Dozens Demigod
icarus
Dozens Demigod
Joined: Apr 11 2006, 12:29 PM
Ah, well in that case we can take the index n of A246547(n) and there, we have such a function.

We can write a more efficient program than the Mathematica in that sequence. This one gives 10^7 terms nearly instantly, but the programs there search all numbers, testing them for PrimePowerQ and Not-PrimeQ, requiring a couple minutes to find the same terms. We can use logarithm approach. Since we are not interested in primes, we consider the range p = prime(1 .. π(√n)), where π(x) is the prime counting function. Then for each prime p, write the array p^k for 2 ≤ k ≤ log_p n, sorting the aggregated results. Thereby, we derive all terms of A246547 less than or equal to n.

Code: Select all

With[{n = 15000},
Union@ Flatten@
Table[Array[p^# &, Floor@ Log[p, n] - 1, 2], {p,
Prime@ Range@ PrimePi@ Sqrt@ n}] ]
This is a good fast program so I am going to contribute it there! It generated 80070 terms (A246547 for all n ≤ 10^12) in less than a second!

Now having a dataset that large would then allow us to merely count the number of terms less than or equal to an arbitrary number. Suppose we choose 9. Then the index of 9 in {4, 8, 9, 16, 25, 27, ...} is 3. In Mathematica we would use LengthWhile[s, # <= 9 &] and that would yield 3. If we tried 12, we could see that there still are 3 terms in that sequence less than 12, so f(12) = 3.

Written in uncial (dozenal), here are the 102; terms less than 100,000; :

Code: Select all

4, 8, 9, 14, 21, 23, 28, 41, 54, 69, a1, a5, a8, 121, 183, 194, 201, 247, 261, 368, 381, 441, 509, 5a1, 681, 714, 92b, 961, b81, 10a1, 1228, 1323, 1331, 1341, 1481, 1761, 1985, 2021, 21a1, 2454, 2721, 2a15, 2b01, 3101, 3741, 3969, 3b77, 3ba1, 4701, 48a8, 5541, 5aa1, 6181, 6761, 6a61, 705b, 7481, 8581, 9061, 9401, 9594, 9887, 9b21, aa41, b221, b483, 10a21, 11241, 12145, 12321, 13461, 14181, 14641, 152a7, 153a1, 16661, 16b61, 16b68, 19141, 19681, 1a561, 1ab01, 21921, 24941, 25391, 259a1, 26421, 27501, 29081, 29741, 2a209, 30561, 31b14, 32281, 33a75, 34041, 35a61, 36601, 384a1, 39265, 39841, 3a017, 3a421, 40401, 41821, 46661, 47b81, 48841, 4a1a1, 500bb, 534a1, 55881, 58101, 59821, 5a5a1, 60141, 62701, 63501, 63a28, 65b41, 68621, 6b161, 70a81, 721a5, 736a1, 77261, 79081, 7924b, 80981, 85721, 86623, 866a1, 8b601, 90601, 93641, 956a1, 98801, 9aa2b, a0a41, a2ba1, a4081, a6261, ab431, b0941, b5301, b7621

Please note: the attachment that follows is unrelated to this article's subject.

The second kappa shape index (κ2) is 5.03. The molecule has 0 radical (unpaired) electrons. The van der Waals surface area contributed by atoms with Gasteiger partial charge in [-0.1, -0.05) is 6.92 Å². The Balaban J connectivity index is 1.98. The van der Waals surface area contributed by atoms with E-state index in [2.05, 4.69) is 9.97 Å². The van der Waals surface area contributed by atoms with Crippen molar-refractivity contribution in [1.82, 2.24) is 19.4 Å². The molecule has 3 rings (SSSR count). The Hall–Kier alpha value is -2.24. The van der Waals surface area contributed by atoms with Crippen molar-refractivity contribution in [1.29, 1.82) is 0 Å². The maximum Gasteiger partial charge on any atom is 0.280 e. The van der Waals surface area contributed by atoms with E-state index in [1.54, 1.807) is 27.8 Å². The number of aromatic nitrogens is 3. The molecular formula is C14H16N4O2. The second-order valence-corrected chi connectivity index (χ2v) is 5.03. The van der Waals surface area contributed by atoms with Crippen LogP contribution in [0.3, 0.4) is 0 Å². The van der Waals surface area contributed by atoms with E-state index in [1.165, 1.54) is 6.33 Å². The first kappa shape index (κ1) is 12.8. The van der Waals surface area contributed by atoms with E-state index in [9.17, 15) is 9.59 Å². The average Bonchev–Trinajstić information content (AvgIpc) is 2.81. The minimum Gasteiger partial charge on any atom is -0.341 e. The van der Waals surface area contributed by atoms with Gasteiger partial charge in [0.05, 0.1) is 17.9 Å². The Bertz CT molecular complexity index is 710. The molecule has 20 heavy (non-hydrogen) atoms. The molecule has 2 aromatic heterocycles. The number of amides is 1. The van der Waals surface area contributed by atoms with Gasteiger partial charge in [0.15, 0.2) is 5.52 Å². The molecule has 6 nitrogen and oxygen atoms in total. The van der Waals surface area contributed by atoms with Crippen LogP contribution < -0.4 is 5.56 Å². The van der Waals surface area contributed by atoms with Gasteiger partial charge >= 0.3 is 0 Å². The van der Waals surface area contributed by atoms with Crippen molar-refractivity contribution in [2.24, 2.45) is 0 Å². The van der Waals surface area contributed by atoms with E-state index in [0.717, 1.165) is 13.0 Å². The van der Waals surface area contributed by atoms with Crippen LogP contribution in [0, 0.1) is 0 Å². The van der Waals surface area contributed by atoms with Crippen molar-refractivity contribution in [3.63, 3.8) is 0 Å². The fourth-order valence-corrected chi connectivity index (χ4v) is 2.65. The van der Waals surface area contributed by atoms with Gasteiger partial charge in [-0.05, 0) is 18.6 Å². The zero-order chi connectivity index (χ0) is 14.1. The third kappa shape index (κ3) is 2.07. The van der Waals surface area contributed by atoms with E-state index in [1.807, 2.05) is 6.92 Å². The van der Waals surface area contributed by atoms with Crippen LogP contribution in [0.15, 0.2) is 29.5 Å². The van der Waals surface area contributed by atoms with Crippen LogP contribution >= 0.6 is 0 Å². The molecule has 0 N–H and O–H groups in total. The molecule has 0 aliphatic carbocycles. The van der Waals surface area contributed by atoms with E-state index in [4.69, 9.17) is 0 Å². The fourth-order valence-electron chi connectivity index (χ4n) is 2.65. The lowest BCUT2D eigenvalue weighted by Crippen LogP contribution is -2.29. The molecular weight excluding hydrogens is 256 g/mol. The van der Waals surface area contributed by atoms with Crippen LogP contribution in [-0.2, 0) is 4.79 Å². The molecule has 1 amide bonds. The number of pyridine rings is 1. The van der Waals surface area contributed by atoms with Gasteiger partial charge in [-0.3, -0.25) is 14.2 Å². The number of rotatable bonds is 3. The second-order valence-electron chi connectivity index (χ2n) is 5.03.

Of these, two dozen two are regular to the dozen; these are the powers m of 2 and 3 less than 100,000 such that m ≥ 2.

Code: Select all

4, 8, 9, 14, 23, 28, 54, 69, a8, 183, 194, 368, 509, 714, 1228, 1323, 2454, 3969, 48a8, 9594, b483, 16b68, 2a209, 31b14, 63a28, 86623
We can see that the non-regular terms end in -1, -5, -7, or -b as they are coprime to the dozen (the highest common factor of the term and the dozen is 1).

Alternatively, we can take the integer part of log_p n for any prime p ≤ √n then add all the terms and get f(n)

{16,10,6,5,4,3,3,3,2,2,2,2,2,2,2,2,2,2,
1,1,1,1,1,1,1,1,1,1,1,1,1,1,1,1,1,1,1,1,
1,1,1,1,1,1,1,1,1,1,1,1,1,1,1,1,1,1,1,1,
1,1,1,1,1,1,1,1,1,1,1,1,1,1,1,1,1,1,1,1,
1,1,1,1,1,1,1,1,1,1,1,1,1,1,1,1} = 146

Thus the function is easy and relatively efficient:

Code: Select all

f[n_] := Total@ Table[Floor@ Log[p, n] - 1, {p, Prime@ Range@ PrimePi@ Sqrt@ n}]
This computes f(10^12) = 80070 in under a second.

 Posts 33
Casual Member
hotdog8
Casual Member
Joined: Feb 21 2018, 01:52 PM
Hi guys - I'm back - spent a little time in a psych hospital - only 2 weeks in Low Dependency because the doctors knew that I had been religiously taking my medication before and during my episode - but in hindsight the episode happened for a fabulous reason - whilst in hospital I met a beautiful high society socialite who is extremely well-connected and in fact she has been living with me in my pad for the past 2 weeks - we are falling in love! Never seen a beauty like her my whole life! It was almost like I was moved out of my house and put into hospital like I was a chess piece being played by (whom I think is) my unconscious mind which in my understanding is a Goddess - my inner voice - an electron - electricity - Luke, may "The "Force" be with you - the soul. Anyway I would like to apologise for some of the crazy things I wrote on the forum - when I wrote them I hadn't slept a wink for 10z days so one could say that I wasn't in a rational state of mind - but I would rather thank Icarus for deleting my address from the open forum and so too Qwerty and Kodegadulo for there suggestions and their obvious concern for me. Thankyou guys!

Obsessive poster
Obsessive poster
Joined: Sep 10 2011, 11:27 PM
Glad to hear you're on the mend, hotdog8, and that your luck has had a turn for the better. Hope this is the start of much happiness for you.

Confucius said: "Our greatest glory is not in never falling, but in rising every time we fall."
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